I get why Marvel didn’t want to possibly overshadow the Black Widow buzz with some key moment that happened in Loki, but it’s frustrating to me that the solution to that problem means moving Loki to Wednesdays. Disney had control over when it slotted Black Widow in. I realize release dates at the box office are a mess right now because of Covid and Black Widow itself moved, but by moving Loki to Wednesdays, it gives off the appearance, at least in my mind, that movies are the main attraction and the TV shows are the filler content to get us there. I don’t think that’s going to be the case long-term, and I’m not even sure it’s the case now. Anecdotally, I know more people who were excited about Loki than the upcoming Black Widow, though even if that’s the case, Marvel obviously has its reasons for moving the show. Let’s discuss those.
The Advantage Of Running Loki On A Weekday
The first and most obvious reason for moving Loki is the competition with other Disney properties. I definitely agree it would have been a weird move to throw a key episode of Loki up the same day as you’re asking people to hit up theaters to see Black Widow. Fans, especially the type of casual fans who Marvel needs to see Black Widow, only have a limited amount of time they prioritize for entertainment. You don’t want to be competing with yourself. Also, Star Wars content has also historically run on Fridays with The Mandalorian; so, it makes some sense that you would put The Bad Batch there, especially as Disney+ is betting big on Star Wars shows moving forward.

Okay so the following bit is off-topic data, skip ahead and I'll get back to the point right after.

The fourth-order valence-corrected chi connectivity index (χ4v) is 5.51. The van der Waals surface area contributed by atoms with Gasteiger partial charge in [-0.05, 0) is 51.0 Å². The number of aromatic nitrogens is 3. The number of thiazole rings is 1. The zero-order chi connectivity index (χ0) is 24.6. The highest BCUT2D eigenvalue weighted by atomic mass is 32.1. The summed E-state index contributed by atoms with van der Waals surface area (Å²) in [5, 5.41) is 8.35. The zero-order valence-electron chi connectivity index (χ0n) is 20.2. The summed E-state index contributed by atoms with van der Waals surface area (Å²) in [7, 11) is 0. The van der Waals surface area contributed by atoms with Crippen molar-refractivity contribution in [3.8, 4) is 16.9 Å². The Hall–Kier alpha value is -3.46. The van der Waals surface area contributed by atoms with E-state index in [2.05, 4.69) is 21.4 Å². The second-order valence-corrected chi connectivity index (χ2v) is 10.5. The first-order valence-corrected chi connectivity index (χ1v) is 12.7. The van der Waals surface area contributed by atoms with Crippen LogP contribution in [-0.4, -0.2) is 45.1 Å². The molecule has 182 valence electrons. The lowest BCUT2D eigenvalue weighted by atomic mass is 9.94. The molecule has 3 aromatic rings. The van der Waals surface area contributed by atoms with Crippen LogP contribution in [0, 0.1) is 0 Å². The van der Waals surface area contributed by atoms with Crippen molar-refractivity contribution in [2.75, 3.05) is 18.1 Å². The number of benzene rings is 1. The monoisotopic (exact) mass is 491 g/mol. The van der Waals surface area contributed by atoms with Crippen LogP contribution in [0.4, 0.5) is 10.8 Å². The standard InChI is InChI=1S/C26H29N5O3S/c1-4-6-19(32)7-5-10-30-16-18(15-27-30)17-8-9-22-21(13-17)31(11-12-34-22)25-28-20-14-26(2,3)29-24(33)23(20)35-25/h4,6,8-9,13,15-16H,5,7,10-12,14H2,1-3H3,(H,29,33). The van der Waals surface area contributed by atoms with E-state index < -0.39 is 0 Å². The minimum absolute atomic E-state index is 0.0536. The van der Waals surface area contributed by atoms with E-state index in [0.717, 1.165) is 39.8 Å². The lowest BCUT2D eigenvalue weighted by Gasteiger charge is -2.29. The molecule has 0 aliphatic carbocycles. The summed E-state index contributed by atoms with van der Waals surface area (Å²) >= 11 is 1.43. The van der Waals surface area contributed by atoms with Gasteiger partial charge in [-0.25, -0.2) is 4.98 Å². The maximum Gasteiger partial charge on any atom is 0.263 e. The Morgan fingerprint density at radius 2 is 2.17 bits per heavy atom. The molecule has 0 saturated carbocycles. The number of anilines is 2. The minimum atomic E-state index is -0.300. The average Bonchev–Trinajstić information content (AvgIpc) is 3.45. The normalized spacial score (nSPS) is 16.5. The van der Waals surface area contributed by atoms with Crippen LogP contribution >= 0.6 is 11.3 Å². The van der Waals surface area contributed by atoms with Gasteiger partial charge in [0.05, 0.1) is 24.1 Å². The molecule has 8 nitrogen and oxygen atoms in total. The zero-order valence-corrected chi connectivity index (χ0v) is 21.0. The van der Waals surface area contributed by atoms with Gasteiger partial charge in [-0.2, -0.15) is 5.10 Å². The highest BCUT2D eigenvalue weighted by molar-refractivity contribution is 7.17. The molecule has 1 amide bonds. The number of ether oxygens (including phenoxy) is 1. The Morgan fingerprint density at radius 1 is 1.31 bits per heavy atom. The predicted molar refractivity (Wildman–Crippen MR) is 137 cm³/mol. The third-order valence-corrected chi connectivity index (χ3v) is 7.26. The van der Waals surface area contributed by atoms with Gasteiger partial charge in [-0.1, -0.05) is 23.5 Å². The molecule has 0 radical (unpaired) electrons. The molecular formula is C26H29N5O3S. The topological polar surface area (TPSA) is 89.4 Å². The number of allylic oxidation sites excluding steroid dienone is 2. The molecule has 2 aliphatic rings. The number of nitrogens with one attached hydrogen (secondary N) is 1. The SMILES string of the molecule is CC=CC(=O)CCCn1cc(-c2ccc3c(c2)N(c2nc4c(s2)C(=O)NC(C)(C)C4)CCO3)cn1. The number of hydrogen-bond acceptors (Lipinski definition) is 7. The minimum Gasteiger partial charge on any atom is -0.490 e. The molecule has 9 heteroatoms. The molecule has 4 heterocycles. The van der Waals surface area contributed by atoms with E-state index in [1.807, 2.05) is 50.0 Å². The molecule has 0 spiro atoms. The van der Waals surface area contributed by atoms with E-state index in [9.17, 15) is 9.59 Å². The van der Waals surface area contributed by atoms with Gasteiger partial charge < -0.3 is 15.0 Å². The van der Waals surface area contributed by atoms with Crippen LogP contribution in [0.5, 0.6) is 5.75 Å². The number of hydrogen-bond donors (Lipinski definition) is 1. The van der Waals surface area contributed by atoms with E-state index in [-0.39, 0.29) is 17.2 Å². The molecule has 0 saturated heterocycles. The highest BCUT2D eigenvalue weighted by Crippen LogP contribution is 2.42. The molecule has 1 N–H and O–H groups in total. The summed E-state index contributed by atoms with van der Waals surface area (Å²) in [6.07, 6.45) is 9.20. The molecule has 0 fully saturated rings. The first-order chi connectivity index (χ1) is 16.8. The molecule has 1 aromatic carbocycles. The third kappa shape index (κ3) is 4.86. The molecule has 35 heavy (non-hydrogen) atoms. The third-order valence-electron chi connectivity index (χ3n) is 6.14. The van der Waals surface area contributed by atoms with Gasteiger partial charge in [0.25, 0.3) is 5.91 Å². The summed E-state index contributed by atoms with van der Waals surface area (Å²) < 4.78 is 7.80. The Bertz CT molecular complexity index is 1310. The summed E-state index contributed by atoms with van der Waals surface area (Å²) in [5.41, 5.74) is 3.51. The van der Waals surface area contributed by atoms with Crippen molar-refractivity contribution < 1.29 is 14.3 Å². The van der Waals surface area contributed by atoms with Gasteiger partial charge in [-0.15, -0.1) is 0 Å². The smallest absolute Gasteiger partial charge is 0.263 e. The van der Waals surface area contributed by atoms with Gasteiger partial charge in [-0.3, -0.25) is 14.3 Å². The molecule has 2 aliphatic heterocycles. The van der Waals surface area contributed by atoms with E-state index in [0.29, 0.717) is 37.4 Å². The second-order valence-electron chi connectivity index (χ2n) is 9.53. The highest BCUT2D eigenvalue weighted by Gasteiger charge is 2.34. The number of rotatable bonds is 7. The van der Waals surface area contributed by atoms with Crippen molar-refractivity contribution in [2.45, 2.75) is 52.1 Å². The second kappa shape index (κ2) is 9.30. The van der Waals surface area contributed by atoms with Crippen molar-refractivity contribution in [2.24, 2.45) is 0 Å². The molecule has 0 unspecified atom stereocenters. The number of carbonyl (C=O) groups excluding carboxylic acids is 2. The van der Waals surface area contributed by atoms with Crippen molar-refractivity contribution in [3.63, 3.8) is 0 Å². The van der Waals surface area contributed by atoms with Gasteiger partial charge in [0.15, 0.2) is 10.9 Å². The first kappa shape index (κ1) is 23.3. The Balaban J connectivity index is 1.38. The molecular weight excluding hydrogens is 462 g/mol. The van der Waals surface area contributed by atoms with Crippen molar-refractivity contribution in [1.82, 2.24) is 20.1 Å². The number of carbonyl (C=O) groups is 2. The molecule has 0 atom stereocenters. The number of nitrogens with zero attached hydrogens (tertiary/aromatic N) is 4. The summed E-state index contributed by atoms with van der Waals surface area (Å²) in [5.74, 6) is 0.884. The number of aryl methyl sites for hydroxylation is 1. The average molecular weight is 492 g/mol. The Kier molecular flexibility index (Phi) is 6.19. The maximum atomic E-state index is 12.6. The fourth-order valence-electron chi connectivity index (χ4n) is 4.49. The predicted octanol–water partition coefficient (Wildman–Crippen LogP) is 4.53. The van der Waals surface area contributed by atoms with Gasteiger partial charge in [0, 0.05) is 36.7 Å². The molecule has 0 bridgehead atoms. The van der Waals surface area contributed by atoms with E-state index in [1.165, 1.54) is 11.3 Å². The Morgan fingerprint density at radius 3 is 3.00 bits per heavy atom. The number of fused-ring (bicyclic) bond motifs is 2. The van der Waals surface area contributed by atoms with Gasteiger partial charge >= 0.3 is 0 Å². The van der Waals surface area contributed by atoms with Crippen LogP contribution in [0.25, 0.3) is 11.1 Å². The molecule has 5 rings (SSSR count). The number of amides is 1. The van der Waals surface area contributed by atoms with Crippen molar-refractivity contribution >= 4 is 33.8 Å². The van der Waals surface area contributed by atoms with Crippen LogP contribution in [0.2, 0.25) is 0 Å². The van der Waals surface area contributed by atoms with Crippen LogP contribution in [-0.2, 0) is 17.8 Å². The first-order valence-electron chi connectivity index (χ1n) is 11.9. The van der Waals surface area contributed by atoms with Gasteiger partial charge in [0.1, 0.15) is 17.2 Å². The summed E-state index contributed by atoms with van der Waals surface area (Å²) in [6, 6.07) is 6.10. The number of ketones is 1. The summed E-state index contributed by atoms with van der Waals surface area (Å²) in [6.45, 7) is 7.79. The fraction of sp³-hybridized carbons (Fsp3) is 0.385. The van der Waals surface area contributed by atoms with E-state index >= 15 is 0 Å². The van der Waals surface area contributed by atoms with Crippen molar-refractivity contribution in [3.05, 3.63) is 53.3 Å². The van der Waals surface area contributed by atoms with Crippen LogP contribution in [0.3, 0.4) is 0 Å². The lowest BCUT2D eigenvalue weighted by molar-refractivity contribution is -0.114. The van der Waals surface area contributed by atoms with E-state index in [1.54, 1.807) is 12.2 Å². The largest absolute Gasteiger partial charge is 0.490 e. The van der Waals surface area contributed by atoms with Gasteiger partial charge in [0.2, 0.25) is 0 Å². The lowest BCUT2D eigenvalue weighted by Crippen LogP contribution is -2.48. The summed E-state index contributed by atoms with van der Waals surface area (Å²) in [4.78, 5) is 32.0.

In addition, Wednesday, while filled with way more competition, is also a night more people traditionally watch television. I loved having Loki on Marvel’s old TV release schedule because it created appointment television on Friday. That doesn’t typically exist because most networks prefer not to put prestige programming on Friday or Saturday because more people are out and about and less are watching TV. It’s entirely possible Marvel sees the same thing, and while it was able to generate a lot of conversation on the weekend, maybe it thinks it’ll generate even more during the week, especially during the summer when there are less total shows airing. That might be frustrating for me personally, but I can’t blame Marvel for recognizing the same trend so many other networks have.
Of course what exactly is going through Disney’s mind is unclear because the powers that be haven’t said a ton about the decision. They have released a promo and Bob Chapek has talked a little, though not in as much detail as we would like. Here’s a sense of what Disney has revealed publicly...
What Disney Has Said About Loki Shifting On Disney+'s Streaming Schedule
Initially, Tom Hiddleston made the announcement that Loki would be shifting to Wednesdays, noting “Wednesdays are the new Fridays” in a fun video for the fans.
Disney itself hasn’t really spoken in depth about the shift other than to acknowledge the “must-watch” nature of Loki and other Disney+ show in a recent earnings call, with Bob Chapek noting about Disney+:
I’m guessing shifting to various weekdays will be the new normal for Disney+ moving forward, but I’m hopeful the subscription streaming will eventually land on at least one big night where it can dominate. We’ll have to wait and see. For now, it’s certainly one trick from the God of Mischief I’m not particularly fond of.